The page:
Difference between revisions of "Tar hints for Mac OS X users"

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imported>Paulproteus
(→‎Creating a tar file without ._ files: Use hello.c not ghello.c)
imported>Sicophrenic
Line 27: Line 27:
 
instead you would run:
 
instead you would run:
   
tar --exclude='._*' zcvf myproject-0.1.tar.gz myproject-0.1/
+
tar zcvf myproject-0.1.tar.gz --exclude='._*' myproject-0.1/
   
 
Because you pass the ''v'' flag to tar, causing it to operate in verbose mode, you can see which files will be added to the resulting tarball.
 
Because you pass the ''v'' flag to tar, causing it to operate in verbose mode, you can see which files will be added to the resulting tarball.

Revision as of 21:22, 22 December 2011

Special information for using tar on Mac OS X

You've probably found this page because you created a tar file on your Mac machine, and it contained extra files.

Creating a tar file without ._ files

On Mac OS X, sometimes the operating system creates hidden files whose names start with a period and an underscore. For example, if you have these files:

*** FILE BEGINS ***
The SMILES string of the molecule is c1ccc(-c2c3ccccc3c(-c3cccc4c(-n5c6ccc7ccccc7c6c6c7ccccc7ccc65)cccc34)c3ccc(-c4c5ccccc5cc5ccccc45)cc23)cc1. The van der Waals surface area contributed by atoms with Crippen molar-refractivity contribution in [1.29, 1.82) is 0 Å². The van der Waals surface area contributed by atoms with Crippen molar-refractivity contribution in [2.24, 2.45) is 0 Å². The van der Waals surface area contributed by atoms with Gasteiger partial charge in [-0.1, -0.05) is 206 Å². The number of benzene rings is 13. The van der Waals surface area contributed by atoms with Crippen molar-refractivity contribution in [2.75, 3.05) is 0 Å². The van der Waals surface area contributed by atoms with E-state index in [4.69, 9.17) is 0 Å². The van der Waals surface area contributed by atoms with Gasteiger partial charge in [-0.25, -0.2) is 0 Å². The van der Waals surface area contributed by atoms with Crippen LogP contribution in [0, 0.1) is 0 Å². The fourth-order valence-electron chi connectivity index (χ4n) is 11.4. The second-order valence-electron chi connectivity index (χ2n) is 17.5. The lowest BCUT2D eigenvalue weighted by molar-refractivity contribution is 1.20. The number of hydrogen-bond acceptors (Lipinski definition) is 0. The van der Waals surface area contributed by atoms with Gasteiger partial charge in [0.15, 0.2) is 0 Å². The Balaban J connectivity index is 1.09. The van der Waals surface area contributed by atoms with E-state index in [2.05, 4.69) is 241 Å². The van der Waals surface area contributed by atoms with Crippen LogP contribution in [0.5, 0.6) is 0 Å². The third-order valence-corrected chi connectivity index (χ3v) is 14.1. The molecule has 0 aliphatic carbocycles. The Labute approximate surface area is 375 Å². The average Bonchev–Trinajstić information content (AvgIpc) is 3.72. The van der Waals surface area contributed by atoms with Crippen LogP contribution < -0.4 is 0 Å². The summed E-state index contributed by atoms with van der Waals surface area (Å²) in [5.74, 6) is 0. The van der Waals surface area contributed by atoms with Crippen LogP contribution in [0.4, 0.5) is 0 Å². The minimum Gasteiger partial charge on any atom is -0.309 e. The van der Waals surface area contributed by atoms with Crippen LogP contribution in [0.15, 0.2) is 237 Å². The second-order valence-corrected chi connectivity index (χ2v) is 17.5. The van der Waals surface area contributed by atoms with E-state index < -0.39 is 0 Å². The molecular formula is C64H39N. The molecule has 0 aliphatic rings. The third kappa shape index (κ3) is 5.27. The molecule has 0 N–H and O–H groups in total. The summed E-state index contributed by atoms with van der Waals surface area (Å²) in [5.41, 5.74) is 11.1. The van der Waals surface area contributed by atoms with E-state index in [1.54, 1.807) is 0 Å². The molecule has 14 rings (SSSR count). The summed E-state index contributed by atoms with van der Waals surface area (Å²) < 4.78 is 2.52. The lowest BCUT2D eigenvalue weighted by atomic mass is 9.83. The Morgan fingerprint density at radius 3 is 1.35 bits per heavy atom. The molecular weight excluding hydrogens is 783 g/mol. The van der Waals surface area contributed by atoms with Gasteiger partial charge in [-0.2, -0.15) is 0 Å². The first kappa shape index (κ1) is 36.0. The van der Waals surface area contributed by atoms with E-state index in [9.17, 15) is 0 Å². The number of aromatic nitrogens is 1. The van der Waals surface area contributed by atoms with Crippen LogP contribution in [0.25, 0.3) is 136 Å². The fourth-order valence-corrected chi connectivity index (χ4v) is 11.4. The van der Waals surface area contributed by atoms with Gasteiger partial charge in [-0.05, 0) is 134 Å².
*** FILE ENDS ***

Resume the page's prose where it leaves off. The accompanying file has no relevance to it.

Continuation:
• Makefile
  • hello.c

Mac OS will sometimes create extra files alongside them in the same directory named:

  • ._Makefile
  • ._hello.c

Because they start with dot, many tools hide them by default. You can see them by typing this in the terminal:

ls -a

(the hyphen-a stands for "all")

If you were creating a tarball of your own code to distribute, you should avoid distributing these extraneous files. The simplest way to create a tar file without these files is to ask tar to exclude them when creating the tar file. So if you would have run this command:

tar zcvf myproject-0.1.tar.gz myproject-0.1/ 

instead you would run:

tar zcvf myproject-0.1.tar.gz --exclude='._*'  myproject-0.1/

Because you pass the v flag to tar, causing it to operate in verbose mode, you can see which files will be added to the resulting tarball.

References